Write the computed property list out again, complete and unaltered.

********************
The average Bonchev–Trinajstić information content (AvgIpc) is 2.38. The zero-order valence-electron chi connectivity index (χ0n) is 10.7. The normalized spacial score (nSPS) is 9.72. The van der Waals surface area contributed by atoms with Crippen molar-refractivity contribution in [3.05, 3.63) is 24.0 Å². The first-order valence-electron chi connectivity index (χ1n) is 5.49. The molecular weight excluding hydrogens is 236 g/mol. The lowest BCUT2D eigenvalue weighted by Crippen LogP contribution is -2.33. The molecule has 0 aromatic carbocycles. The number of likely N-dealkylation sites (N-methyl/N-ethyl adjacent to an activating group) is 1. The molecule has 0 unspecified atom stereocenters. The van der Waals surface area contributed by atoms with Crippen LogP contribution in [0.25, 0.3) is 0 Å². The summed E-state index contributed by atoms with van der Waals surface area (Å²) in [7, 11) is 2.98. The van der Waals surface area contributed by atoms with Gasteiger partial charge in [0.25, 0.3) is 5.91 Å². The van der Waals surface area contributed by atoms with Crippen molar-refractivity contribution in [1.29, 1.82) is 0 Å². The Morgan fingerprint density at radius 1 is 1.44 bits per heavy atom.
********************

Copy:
The average Bonchev–Trinajstić information content (AvgIpc) is 2.38. The zero-order valence-electron chi connectivity index (χ0n) is 10.7. The normalized spacial score (nSPS) is 9.72. The van der Waals surface area contributed by atoms with Crippen molar-refractivity contribution in [3.05, 3.63) is 24.0 Å². The first-order valence-electron chi connectivity index (χ1n) is 5.49. The molecular weight excluding hydrogens is 236 g/mol. The lowest BCUT2D eigenvalue weighted by Crippen LogP contribution is -2.33. The molecule has 0 aromatic carbocycles. The number of likely N-dealkylation sites (N-methyl/N-ethyl adjacent to an activating group) is 1. The molecule has 0 unspecified atom stereocenters. The van der Waals surface area contributed by atoms with Crippen LogP contribution in [0.25, 0.3) is 0 Å². The summed E-state index contributed by atoms with van der Waals surface area (Å²) in [7, 11) is 2.98. The van der Waals surface area contributed by atoms with Gasteiger partial charge in [0.25, 0.3) is 5.91 Å². The van der Waals surface area contributed by atoms with Crippen molar-refractivity contribution in [1.29, 1.82) is 0 Å². The Morgan fingerprint density at radius 1 is 1.44 bits per heavy atom.